Anglo-Irish relations take an historic step forward as the Queen shakes hands with Sinn Fein’s Martin McGuinness in Belfast.
Two handshakes took place at Belfast’s Lyric Theatre. The first was out of public view in a room usually filled with toddlers enjoying story-telling sessions or drama students taking part in workshops. The second was very much in full view of the media, recording the moment for posterity.
Largely symbolic, the move would have been out of the question little over a decade ago. The Queen’s visit to the Irish Republic last year went some way to appeasing critics.
This much-scrutinised visit saw the Queen and Mr McGuinness’s handshake witnesseD by the Duke of Edinburgh, Northern Ireland First Minister Peter Robinson, Irish President Michael D Higgins and his wife Sabina.
The handshake has been hailed as hugely significant by peace campaigners, while Mr McGuinness said it would reach out to hundreds of thousands of unionists.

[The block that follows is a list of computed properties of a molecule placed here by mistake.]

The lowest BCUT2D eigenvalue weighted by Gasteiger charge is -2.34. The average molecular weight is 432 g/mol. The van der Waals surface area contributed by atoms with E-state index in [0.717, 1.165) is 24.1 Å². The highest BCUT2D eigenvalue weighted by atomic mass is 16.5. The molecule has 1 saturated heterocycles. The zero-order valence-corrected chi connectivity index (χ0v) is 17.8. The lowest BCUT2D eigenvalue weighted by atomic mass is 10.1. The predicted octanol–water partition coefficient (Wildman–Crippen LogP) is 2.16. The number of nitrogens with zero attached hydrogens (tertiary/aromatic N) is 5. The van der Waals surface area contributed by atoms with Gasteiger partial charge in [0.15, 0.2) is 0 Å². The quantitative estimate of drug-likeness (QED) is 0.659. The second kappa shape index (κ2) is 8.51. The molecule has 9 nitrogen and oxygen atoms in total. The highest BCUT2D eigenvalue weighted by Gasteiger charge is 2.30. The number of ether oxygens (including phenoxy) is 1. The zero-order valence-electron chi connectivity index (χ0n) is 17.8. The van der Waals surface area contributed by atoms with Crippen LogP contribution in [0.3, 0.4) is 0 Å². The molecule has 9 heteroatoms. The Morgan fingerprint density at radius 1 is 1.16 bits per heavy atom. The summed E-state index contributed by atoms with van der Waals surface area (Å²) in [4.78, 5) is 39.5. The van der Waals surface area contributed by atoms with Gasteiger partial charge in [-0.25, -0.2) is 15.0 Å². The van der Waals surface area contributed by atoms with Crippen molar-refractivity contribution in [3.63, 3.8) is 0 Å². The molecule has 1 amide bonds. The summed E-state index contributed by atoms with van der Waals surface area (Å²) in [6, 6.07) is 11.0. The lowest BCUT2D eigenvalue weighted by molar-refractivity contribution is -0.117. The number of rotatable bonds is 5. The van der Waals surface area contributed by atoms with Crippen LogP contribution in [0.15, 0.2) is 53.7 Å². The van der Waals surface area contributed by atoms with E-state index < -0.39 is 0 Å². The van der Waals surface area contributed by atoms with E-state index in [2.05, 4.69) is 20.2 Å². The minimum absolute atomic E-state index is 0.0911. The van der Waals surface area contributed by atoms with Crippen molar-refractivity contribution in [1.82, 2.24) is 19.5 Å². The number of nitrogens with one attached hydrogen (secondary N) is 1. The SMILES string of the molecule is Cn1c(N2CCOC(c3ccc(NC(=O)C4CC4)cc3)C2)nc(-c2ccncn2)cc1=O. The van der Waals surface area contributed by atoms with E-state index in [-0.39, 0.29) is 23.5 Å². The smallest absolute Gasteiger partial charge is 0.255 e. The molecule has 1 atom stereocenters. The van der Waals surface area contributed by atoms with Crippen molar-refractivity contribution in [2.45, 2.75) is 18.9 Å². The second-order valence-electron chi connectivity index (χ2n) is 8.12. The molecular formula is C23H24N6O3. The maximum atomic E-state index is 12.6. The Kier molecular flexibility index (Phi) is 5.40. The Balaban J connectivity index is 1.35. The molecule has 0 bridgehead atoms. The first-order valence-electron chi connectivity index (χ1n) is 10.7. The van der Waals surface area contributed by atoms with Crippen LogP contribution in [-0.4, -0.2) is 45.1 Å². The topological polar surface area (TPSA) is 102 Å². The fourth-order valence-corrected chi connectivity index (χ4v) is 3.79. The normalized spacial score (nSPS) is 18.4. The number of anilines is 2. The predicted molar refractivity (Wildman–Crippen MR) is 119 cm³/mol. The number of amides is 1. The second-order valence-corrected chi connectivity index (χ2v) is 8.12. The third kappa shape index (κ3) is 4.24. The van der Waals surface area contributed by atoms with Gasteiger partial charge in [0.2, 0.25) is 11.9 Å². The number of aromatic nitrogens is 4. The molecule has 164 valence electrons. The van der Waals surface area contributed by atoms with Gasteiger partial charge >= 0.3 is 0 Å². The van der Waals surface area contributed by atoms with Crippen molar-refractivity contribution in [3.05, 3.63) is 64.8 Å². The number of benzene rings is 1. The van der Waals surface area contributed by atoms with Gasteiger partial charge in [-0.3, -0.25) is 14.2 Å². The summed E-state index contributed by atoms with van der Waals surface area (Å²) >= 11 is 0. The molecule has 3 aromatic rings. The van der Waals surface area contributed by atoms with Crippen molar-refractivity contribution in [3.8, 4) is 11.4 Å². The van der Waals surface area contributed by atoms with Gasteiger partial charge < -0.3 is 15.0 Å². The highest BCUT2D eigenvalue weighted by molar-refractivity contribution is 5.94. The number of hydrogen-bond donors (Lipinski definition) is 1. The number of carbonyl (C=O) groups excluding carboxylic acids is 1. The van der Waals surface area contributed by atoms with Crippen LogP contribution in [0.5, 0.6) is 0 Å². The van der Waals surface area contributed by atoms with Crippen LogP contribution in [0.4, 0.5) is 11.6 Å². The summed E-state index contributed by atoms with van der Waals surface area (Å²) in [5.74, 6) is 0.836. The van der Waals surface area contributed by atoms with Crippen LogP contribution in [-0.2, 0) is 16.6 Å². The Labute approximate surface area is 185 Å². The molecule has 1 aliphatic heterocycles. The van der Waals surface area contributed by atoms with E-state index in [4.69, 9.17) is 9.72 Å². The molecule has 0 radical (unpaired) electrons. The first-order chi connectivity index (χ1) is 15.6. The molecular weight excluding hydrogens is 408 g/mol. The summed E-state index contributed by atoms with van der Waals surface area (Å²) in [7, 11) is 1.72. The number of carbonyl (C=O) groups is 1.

Peter Sheridan, chief executive of Co-operation Ireland, a charity which promotes peace in Northern Ireland and the Republic, said the gesture would alter things irrevocably.
“From my perspective it’s a huge act of reconciliation, you cannot underestimate how important this is. Whoever would have thought we would ever be in this situation? It says a lot about healing, human dignity and treating each other with respect.
“I think after today all of us will say things have changed, for me that’s the significance of it.”
Sinn Fein, which has become increasingly popular south of the Irish border as the main party opposing an EU/IMF bailout, is keen to bolster its image as a mainstream organisation and distance itself from a violent past that alienates many southern voters.
Sinn Fein still wants a referendum on whether Northern Ireland should remain part of Britain, where its members still refuse to take their parliamentary seats, but in the short term its aim is to be in government north and south simultaneously.